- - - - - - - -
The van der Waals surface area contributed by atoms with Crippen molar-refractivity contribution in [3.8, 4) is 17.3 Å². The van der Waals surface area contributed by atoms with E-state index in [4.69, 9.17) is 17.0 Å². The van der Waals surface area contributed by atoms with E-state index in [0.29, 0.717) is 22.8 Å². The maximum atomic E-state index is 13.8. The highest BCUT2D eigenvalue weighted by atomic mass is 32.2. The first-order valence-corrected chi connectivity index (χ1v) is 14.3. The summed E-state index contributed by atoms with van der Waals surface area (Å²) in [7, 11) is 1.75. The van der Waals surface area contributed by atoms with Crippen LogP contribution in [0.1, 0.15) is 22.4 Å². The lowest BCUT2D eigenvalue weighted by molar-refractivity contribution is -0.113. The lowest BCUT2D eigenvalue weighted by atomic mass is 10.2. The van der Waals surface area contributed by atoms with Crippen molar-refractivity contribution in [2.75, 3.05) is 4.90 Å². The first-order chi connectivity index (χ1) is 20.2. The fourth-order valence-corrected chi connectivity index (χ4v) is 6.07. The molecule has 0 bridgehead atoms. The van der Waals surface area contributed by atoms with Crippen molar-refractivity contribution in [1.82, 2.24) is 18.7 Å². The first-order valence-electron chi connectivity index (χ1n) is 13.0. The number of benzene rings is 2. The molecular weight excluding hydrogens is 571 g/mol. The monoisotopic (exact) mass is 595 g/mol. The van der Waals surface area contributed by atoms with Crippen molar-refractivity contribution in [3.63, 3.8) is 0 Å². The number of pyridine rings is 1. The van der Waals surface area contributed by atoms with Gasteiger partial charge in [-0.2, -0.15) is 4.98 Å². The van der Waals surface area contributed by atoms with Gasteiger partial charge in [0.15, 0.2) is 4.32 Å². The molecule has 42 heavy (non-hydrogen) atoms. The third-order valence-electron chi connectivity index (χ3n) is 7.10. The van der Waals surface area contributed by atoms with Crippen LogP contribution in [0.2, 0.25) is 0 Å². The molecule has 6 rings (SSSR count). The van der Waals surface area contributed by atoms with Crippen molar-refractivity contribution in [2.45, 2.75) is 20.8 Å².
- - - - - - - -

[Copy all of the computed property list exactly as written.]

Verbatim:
The van der Waals surface area contributed by atoms with Crippen molar-refractivity contribution in [3.8, 4) is 17.3 Å². The van der Waals surface area contributed by atoms with E-state index in [4.69, 9.17) is 17.0 Å². The van der Waals surface area contributed by atoms with E-state index in [0.29, 0.717) is 22.8 Å². The maximum atomic E-state index is 13.8. The highest BCUT2D eigenvalue weighted by atomic mass is 32.2. The first-order valence-corrected chi connectivity index (χ1v) is 14.3. The summed E-state index contributed by atoms with van der Waals surface area (Å²) in [7, 11) is 1.75. The van der Waals surface area contributed by atoms with Crippen LogP contribution in [0.1, 0.15) is 22.4 Å². The lowest BCUT2D eigenvalue weighted by molar-refractivity contribution is -0.113. The lowest BCUT2D eigenvalue weighted by atomic mass is 10.2. The van der Waals surface area contributed by atoms with Crippen molar-refractivity contribution in [2.75, 3.05) is 4.90 Å². The first-order chi connectivity index (χ1) is 20.2. The fourth-order valence-corrected chi connectivity index (χ4v) is 6.07. The molecule has 0 bridgehead atoms. The van der Waals surface area contributed by atoms with Crippen molar-refractivity contribution in [1.82, 2.24) is 18.7 Å². The first-order valence-electron chi connectivity index (χ1n) is 13.0. The number of benzene rings is 2. The molecular weight excluding hydrogens is 571 g/mol. The monoisotopic (exact) mass is 595 g/mol. The van der Waals surface area contributed by atoms with Crippen molar-refractivity contribution in [3.63, 3.8) is 0 Å². The number of pyridine rings is 1. The van der Waals surface area contributed by atoms with Gasteiger partial charge in [-0.2, -0.15) is 4.98 Å². The van der Waals surface area contributed by atoms with Gasteiger partial charge in [0.15, 0.2) is 4.32 Å². The molecule has 42 heavy (non-hydrogen) atoms. The third-order valence-electron chi connectivity index (χ3n) is 7.10. The van der Waals surface area contributed by atoms with Crippen LogP contribution in [0.2, 0.25) is 0 Å². The molecule has 6 rings (SSSR count). The van der Waals surface area contributed by atoms with Crippen molar-refractivity contribution in [2.45, 2.75) is 20.8 Å².